Boxer Manny Pacquiao claimed that animals don’t have gay sex this week in a bizarre homophobic rant – but he couldn’t be more wrong.
He ranted about gay people: “Do you see animals mating with the same sex? Animals are better because they can distinguish male from female.
“If men mate with men and women mate with women they are worse than animals.”
Sorry to let you down, Mr Pacquiao – but plenty of animals do have quite a lot of gay sex.
Homosexuality has been observed in more than 200 different species – but here’s seven of our favourites.
According to several studies, many male dolphins are bisexual.
Research scientists at the University of Massachusetts have concluded that male dolphins conduct intense social relationships and are found to engage in extensive bisexuality.
The researchers studied more than 120 bottlenose dolphins in Shark Bay, Western Australia, and discovered relationships of a considerably more complex nature than previously thought. Co-author of the study, Richard Connor, told Discovery News that the dolphins engaged in extensive bisexuality, combined with periods of exclusive homosexuality.
Lots of male dolphins got together with other males, many mate for life, and at the loss of a partner, they are known to go into extensive mourning periods. Sad.
Perhaps one of the more well known animals to form same-sex relationships, many different species of penguin in captivity and in the wild have partnered with a member of the same-sex.
One of the most recent was when Ireland’s first lesbian penguin couple set up a nest in the country’s only colony for gentoo penguins.
Same-sex pairings in penguins are so well known that even a children’s book, ‘And Tango Makes Three’, has been written about it. Sadly the book continues to be banned around the world, despite being very cute.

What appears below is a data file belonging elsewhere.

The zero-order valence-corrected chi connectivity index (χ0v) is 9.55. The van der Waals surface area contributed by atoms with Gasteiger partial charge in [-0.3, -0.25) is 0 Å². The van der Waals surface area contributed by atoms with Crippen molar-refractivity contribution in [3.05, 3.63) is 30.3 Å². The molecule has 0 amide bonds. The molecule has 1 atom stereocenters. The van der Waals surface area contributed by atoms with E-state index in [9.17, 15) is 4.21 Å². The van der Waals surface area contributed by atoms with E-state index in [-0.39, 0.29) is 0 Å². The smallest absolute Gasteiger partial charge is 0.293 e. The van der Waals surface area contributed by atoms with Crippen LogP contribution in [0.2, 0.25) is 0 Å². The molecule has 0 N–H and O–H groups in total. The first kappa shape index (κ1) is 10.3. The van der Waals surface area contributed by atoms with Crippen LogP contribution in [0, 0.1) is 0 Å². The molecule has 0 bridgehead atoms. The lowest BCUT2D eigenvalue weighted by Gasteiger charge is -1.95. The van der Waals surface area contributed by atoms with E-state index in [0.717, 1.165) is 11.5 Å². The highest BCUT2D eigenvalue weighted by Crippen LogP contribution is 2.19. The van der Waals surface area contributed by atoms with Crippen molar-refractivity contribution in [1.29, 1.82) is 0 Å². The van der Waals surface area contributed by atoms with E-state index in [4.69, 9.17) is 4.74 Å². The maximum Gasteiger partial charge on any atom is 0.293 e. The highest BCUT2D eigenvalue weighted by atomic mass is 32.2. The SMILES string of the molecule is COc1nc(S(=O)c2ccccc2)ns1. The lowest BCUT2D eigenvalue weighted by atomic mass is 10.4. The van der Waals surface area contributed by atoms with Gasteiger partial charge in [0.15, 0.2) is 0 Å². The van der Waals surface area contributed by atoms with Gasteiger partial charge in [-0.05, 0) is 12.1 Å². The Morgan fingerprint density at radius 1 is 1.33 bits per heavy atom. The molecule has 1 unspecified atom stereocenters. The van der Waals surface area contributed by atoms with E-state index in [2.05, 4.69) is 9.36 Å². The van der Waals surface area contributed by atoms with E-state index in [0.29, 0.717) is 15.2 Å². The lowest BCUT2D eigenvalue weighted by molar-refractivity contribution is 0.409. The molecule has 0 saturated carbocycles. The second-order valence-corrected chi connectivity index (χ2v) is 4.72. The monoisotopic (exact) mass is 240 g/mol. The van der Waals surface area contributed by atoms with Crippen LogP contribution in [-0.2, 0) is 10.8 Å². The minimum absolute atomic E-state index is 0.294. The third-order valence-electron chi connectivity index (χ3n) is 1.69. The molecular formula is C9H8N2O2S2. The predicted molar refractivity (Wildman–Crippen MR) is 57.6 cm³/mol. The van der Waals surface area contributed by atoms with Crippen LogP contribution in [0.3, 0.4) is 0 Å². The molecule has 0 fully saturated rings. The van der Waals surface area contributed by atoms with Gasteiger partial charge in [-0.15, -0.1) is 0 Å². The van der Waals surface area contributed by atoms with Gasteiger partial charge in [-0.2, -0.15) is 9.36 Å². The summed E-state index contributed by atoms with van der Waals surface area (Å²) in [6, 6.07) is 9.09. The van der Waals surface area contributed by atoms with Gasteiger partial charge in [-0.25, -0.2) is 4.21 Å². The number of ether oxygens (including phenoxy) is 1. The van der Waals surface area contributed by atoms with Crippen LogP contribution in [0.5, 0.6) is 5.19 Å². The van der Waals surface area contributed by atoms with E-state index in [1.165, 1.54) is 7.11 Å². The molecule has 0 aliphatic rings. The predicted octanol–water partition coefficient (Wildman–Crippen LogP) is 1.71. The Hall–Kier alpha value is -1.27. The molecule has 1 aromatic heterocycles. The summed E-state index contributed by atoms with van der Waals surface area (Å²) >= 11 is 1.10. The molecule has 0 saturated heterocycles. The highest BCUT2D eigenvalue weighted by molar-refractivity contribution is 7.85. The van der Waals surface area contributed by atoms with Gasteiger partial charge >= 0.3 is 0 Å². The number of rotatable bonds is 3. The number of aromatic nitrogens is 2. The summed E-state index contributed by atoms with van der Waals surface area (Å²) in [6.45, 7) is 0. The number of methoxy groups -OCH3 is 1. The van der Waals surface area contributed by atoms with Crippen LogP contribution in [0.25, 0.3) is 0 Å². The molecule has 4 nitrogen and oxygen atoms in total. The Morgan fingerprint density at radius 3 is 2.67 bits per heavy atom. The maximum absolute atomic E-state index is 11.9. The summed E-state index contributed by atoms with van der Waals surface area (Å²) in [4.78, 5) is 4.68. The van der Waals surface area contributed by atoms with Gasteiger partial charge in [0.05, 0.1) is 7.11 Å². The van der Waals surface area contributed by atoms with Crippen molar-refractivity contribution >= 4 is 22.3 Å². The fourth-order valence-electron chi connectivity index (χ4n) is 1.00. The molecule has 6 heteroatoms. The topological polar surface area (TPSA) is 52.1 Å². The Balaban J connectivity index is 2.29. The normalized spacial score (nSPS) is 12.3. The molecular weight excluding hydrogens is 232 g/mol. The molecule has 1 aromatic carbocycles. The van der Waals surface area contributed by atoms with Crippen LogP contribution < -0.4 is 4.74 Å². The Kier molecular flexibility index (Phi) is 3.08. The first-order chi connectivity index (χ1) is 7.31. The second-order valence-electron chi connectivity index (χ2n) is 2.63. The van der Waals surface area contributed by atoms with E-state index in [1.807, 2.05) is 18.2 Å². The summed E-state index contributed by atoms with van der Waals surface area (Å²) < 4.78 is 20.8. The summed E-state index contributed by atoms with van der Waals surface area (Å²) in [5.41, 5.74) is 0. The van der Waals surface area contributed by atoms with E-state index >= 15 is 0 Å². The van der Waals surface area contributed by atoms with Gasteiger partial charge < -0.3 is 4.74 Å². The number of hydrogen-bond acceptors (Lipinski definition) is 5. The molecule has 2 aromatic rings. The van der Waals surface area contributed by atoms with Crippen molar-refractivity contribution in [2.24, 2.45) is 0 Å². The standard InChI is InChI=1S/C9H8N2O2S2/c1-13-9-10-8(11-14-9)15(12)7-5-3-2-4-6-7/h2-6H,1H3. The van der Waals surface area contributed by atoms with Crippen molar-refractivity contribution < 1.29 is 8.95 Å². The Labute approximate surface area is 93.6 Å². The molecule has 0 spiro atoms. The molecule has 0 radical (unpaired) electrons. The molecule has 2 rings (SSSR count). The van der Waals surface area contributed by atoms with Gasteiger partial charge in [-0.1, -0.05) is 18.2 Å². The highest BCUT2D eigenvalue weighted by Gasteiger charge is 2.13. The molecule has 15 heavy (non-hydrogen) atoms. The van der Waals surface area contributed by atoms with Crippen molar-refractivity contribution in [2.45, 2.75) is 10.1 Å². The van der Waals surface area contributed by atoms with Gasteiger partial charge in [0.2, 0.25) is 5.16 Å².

According to research, lots and lots of Giraffe sex happens between males.
One study even found that 94% of observed sexual activity in giraffes happened in male same-sex pairings.
Male giraffes have a unique way of flirting which is called “necking”.
As well as using necking to assert dominance, and to establish a hierarchy, giraffes also rub each others necks, sometimes to the point of arousal. After necking, sometimes for up to an hour at a time, males sometimes mount each other to reach climax.
Sadly for female giraffes, this even takes place when there are both males and females around. In its more extreme form, necking involves male giraffes swinging their necks violently towards one another. Nobody gets hurt though, usually…
One of the human race’s closest ancestors, the dwarf chimpanzee, is very comfortable in same-sex relationships.
Otherwise known as bonobos, the species is entirely bisexual.
Dwarf chimpanzees often use sex as a way to solve conflicts, rather than violence.